I'd like to see strict parking enforcement of food trucks and any other mobile vendor. In addition it would be great for such food truck areas can be established. In such areas food trucks would not be forced to continuously relocate if that's what they desired.
Jones Foyer October 10, 2012 at 04:58 PM
"John Q. Public: The city cannot "designate an area" for food trucks. The vehicle code clearly states that they can park wherever they want as long as they are stopped in accordance with the "safe stopping" provisions of the vehicle code." While the vehicle can park wherever it likes, the city most certainly CAN determine where they can legally do business. Why wouldn't they be able to do that?
John Q. Public October 10, 2012 at 05:07 PM
California VC 22455 specifically allows for vending from a vehicle on a PUBLIC STREET if they meet VC 22500 subsections and H&S 114315. If they are in compliance with the vehicle code provisions and not breaking California H&S law if they move spots every hour or park within 200 feet of a working bathroom, there is nothing the city can do. Last I knew from HS Civics is that PUBLIC STREET means anywhere they want. There is no provision in the vehicle code that allows for designating areas that they can stop other than being within 100 feet of a freeway on/off ramp.
LalaP October 10, 2012 at 05:33 PM
If I want to go to a restaurant a food truck will not stop me, If I want fast food I will go get fast food, if I want to try a food truck I will go to a truck. Let them park! I think South Pasadena is a great area for food trucks to park and give people a choice. I read earlier that the owner of the pharmacy on fair oaks said it takes away from the business but I honestly have never eaten anything at the pharmacy except for ice cream I find the prices way too high for the quality of the food you receive. Although I do see plenty of people there all the time if people like your food they will go eat your food just because a new place opens up doesn't mean you will go out of business if your product is good and not overpriced. Do food trucks have to pay any kind of fees or taxes to the specific cities they park in?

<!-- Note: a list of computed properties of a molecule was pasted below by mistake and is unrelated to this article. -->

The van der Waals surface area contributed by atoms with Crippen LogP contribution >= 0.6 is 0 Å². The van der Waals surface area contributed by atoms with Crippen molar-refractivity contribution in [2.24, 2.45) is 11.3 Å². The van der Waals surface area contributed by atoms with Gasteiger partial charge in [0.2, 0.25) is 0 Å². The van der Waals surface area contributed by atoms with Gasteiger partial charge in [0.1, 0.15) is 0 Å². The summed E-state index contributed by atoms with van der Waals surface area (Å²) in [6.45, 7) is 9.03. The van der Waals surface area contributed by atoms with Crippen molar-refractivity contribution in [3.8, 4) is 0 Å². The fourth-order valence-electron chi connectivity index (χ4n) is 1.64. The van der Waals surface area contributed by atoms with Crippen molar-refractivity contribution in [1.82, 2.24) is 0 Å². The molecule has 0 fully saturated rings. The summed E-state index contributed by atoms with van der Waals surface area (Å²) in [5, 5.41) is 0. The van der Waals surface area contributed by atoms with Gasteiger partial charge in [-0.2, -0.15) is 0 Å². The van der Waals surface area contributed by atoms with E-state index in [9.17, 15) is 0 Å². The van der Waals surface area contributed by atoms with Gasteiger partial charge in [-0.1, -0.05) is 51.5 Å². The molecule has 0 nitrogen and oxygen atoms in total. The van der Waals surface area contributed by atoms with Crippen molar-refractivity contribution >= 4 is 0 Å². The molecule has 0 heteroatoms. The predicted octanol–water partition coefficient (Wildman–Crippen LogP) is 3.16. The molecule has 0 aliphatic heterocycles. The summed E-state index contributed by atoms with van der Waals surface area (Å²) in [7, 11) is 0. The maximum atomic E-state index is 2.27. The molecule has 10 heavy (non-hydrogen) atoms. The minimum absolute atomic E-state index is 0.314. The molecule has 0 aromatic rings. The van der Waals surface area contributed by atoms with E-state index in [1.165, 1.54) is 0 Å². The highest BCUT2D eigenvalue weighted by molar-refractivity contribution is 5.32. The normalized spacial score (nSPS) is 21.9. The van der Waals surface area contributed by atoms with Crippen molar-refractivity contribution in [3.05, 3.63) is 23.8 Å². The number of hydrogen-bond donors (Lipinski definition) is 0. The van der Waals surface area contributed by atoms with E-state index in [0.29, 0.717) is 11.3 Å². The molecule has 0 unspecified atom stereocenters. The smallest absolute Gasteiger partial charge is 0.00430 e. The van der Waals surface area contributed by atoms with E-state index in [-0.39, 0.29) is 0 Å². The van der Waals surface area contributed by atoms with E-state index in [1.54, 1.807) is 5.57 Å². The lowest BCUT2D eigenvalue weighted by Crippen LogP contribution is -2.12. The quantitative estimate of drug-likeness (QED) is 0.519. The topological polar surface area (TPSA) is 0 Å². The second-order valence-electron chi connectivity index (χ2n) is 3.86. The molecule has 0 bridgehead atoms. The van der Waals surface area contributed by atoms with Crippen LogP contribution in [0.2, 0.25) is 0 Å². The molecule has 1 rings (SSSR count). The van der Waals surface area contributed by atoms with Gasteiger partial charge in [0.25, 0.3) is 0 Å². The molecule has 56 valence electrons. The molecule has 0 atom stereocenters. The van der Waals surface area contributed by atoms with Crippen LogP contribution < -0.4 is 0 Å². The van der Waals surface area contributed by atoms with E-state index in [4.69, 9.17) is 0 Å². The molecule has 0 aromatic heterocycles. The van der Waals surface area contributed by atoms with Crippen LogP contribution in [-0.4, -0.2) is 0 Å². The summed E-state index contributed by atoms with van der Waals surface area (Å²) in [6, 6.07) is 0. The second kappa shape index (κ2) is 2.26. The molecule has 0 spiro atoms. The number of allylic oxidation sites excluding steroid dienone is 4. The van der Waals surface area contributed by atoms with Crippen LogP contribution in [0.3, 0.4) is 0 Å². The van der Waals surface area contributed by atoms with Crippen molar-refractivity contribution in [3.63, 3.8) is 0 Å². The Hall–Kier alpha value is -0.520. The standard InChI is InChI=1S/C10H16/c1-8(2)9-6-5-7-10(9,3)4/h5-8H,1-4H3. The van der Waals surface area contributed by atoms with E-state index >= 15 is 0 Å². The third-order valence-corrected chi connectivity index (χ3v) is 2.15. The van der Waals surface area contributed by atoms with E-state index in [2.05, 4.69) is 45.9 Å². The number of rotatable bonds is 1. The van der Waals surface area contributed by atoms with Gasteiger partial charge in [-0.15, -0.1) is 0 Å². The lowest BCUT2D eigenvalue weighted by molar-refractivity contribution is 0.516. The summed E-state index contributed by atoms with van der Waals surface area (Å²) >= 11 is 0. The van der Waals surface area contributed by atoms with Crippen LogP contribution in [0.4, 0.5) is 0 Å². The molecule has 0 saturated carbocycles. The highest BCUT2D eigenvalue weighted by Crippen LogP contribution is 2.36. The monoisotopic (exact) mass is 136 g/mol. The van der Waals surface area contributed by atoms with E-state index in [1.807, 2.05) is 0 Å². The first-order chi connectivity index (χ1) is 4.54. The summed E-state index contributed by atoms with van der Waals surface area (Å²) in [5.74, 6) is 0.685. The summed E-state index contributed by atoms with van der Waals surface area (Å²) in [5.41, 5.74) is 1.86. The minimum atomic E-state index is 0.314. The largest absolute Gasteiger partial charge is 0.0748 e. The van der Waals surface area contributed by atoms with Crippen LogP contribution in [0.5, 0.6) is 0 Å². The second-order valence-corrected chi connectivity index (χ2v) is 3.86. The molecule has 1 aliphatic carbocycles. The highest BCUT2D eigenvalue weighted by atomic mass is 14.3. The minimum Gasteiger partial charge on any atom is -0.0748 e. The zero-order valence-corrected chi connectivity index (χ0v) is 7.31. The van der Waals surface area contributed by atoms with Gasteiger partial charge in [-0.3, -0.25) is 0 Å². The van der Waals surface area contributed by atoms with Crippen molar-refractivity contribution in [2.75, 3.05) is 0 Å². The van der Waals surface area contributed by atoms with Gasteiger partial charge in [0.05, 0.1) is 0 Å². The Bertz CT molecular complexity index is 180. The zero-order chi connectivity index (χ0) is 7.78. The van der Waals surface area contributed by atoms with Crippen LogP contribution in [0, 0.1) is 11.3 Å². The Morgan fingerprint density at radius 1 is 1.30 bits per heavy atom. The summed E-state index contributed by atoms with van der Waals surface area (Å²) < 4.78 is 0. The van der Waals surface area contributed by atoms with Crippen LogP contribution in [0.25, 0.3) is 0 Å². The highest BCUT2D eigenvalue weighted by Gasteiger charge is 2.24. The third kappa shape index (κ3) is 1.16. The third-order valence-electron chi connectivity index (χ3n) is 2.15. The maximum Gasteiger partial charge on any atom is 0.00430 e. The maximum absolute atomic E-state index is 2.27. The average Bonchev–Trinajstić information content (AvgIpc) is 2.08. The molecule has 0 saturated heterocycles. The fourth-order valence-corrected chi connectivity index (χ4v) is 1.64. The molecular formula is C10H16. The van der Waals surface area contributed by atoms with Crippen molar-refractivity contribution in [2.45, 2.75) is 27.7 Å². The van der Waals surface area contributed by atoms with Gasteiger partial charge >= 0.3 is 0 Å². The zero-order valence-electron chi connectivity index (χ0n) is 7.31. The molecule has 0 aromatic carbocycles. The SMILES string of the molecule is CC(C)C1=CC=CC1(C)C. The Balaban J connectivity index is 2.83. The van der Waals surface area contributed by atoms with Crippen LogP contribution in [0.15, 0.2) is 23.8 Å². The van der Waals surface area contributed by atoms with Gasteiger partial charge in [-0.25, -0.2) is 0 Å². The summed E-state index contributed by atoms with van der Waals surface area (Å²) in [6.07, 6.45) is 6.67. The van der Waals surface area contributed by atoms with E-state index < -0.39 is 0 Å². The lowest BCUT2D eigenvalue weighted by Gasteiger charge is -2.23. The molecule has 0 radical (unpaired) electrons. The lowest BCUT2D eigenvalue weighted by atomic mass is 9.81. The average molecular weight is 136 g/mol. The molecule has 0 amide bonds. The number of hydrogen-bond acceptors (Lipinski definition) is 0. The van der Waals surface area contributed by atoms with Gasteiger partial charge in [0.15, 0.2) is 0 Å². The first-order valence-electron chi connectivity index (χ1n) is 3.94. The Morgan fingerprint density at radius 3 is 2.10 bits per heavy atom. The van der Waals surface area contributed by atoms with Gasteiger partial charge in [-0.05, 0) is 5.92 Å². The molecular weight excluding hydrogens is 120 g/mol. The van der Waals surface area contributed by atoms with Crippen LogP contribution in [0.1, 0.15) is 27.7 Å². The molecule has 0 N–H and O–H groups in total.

Ron Rosen October 11, 2012 at 04:28 AM
Although the VC allows vending from a public street, that would not prevent the City from having a designated area where food trucks would be encouraged to gather at particular times. Many places have food-truck meet-ups, which the food trucks seem to like participating in.
Justanotheropinion October 11, 2012 at 07:06 AM
@Kaleb: "It isn't a competition between a truck and a restaurant, they are entities that can compete in their own categories and survive if they have a good product." That my friend is at the heart of this.
Justanotheropinion October 11, 2012 at 07:16 AM
"Can't we all get along?"... The food trucks have as much business in So. Pas as the other businesses. Why only for 'special events' as the Chamber suggests? If business is dropping, maybe it's not the food trucks.... Mama's Brick Oven (quoted in Pas Sun article: “Food trucks are really value-added in the right markets and underserved communities. But from my perspective, it doesn’t seem equitable to have one of them pull right up in front of a bricks-and-mortar [restaurant].”) - so because we are not an 'underserved community', consumers don't deserve a food choice? It's a consumers dream to have new options. I realize So. Pas eateries may baulk as they are afraid of losing business. Might be a good oppty for you to hand out free bites to entice new customers while they are waiting for their order from the truck or welcome the new oppty. & customers that food trucks bring to the area. I agree that the truck should not impeed traffic or cause a safety issue. I agree it is "rude" to park a food truck directly in front of a restaurant (or within a few doors). I haven't seen that yet, but some say it has happened. Residents of So. Pas deserve to have the oppty. to have other food choices every now and again. We will always frequent our favorite local haunts, but variety is sorely needed instead of the same places in town. What happened to So Pas welcoming new businesses? Seems like that only applies as long as the new business doesn't compete with yours. Sad.
BD October 12, 2012 at 10:09 PM
This is not about liking or disliking food trucks, not at the moment anyways. This is about the city taking fees to allow a buisiness, food truck companys, to legally operate within the city. Only then to have them operate within the city and cite them for operating. Everything was fine until a resident uncovered a VERY old and obsolete city law that does not allow any person to sell for profit or provide services from a parked vehicle on city streets. When the police were notified they had to enforce a law that is on our books. Problem is we legally gave operating permits to the food truck owners and then fined them every time they parked to do buisiness. Ethically it is wrong and it does not take a genius to see the flaw. Since the city has taken their sweet time on this they are now entering a potential costly litigation process, which they will not win. I don't recall the Chamber objecting on Subways behalf by having Jersey Mikes go in across the street. Why is it ok to have vendors sell peanuts, oranges, cherries, flowers, etc. on Huntington Dr. and Fair Oaks? How about less than 100 feet from a freeway on/off ramp. These people DO NOT have a buisiness license to sell in SP but the Mayor, his council and SPPD drive by these folks all the time. The city was warned that they would be sued over this and they did not take it seriously...Once again the city screws up and we pay for it, literally.